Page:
In the last blog , we discussed the importance of a global registry of parameters used in the Geosciences. Such parameters are effectively coordinates in models of physical phenomena, many of which may span multiple geosciences. It thus makes sense to expand our registry to include the models themselves, creating a registry of phenomenon models.
When we say phenomenon models, we are not necessarily talking about computational models, and our description need not allow us to compute anything. The phenomenon model is more like a schema that lists the global parameters involved in the model. You might think of a Monge expression, as in dimensional analysis, where we simply identify parameters: U, L, f, T, ρ (U = wind velocity, L = tornado diameter, f = coriolis frequency, T = temperature, ρ = air density) and write g(U, L, f, T, ρ) = 0, where the specifics of g are unknown.
The nature of the phenomenon may impact the names assigned to the parameters. For atmospheric phenomena, we would speak of wind velocity, whereas in the ocean, we may speak of ocean current velocity. However, in either case, they are velocities, and this must be taken into account in the parameter registry.
A phenomenon model registry must reference the parameters in the parameter registry that participate in any given phenomenon model (see my previous blog entry ). In addition, the model must provide a name (or names) and a text description, and it must have a globally unique identifier.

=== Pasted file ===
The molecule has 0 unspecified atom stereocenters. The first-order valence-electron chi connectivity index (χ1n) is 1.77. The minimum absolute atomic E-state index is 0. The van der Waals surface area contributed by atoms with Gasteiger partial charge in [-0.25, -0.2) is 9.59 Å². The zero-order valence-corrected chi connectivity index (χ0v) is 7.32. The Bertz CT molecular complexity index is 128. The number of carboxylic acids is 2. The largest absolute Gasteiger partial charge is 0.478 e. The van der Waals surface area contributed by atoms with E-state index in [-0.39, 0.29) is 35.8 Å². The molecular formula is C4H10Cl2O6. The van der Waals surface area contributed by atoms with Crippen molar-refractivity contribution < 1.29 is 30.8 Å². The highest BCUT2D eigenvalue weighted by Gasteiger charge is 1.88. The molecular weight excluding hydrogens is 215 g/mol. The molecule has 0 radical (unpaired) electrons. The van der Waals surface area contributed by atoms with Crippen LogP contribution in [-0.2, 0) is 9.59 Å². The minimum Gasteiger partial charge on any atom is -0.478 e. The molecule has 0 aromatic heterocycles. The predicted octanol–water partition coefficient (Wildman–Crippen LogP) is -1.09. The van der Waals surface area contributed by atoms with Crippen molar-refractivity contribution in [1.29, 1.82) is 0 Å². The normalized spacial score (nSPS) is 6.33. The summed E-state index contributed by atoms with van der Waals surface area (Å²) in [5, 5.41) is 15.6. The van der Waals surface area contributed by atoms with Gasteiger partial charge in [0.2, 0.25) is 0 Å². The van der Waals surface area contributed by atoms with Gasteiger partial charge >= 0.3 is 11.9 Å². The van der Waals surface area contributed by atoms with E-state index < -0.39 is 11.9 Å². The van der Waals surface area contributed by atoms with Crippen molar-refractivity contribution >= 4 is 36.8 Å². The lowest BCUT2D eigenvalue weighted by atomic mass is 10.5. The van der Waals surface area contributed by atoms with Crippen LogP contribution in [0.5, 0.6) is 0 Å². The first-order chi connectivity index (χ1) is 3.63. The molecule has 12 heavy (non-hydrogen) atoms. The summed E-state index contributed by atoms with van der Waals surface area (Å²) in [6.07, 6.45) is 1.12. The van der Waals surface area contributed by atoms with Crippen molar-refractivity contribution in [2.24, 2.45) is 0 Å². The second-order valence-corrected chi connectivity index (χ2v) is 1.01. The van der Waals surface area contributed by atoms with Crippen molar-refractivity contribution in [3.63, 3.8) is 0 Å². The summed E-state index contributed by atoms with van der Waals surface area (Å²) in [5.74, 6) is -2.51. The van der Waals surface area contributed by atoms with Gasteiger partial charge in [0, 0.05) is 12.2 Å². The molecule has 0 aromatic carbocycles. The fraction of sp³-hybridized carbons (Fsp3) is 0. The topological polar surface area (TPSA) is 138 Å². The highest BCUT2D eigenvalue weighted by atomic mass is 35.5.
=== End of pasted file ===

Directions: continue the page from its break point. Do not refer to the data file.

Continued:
Relationships between phenomenon models are also critical. Some phenomena are interdependent and this can be captured, in part, through phenomenon model relationships. A particular relationship exists between models that are defined by what are effectively “equivalent” parameters, such as in the case of an experimental or measurement model and a theoretical model. For example: measurements have been taken of the ocean current velocities and scales, surface temperature, etc. In this case, a phenomenon model is constructed using parameters such as “Ocean_current_velocity_measured_from_satellite”, while in the second case (theoretical), we may have the same set of equivalent parameters (e.g. “ocean_current_velocity”). These relationships between phenomenon models, and the equivalences or other relationships between the parameters, must also be captured in the phenomenon model registry.
As in the case of parameters, data sets and software must be mapped to the entries in the phenomenon model registry. These mappings provide the description of the data set(s) and software semantics, and include, in particular, software for simulation as well as software that simply interpolates or “models” the measured data.
A phenomenon model registry extends further the construction of common semantics for the geosciences.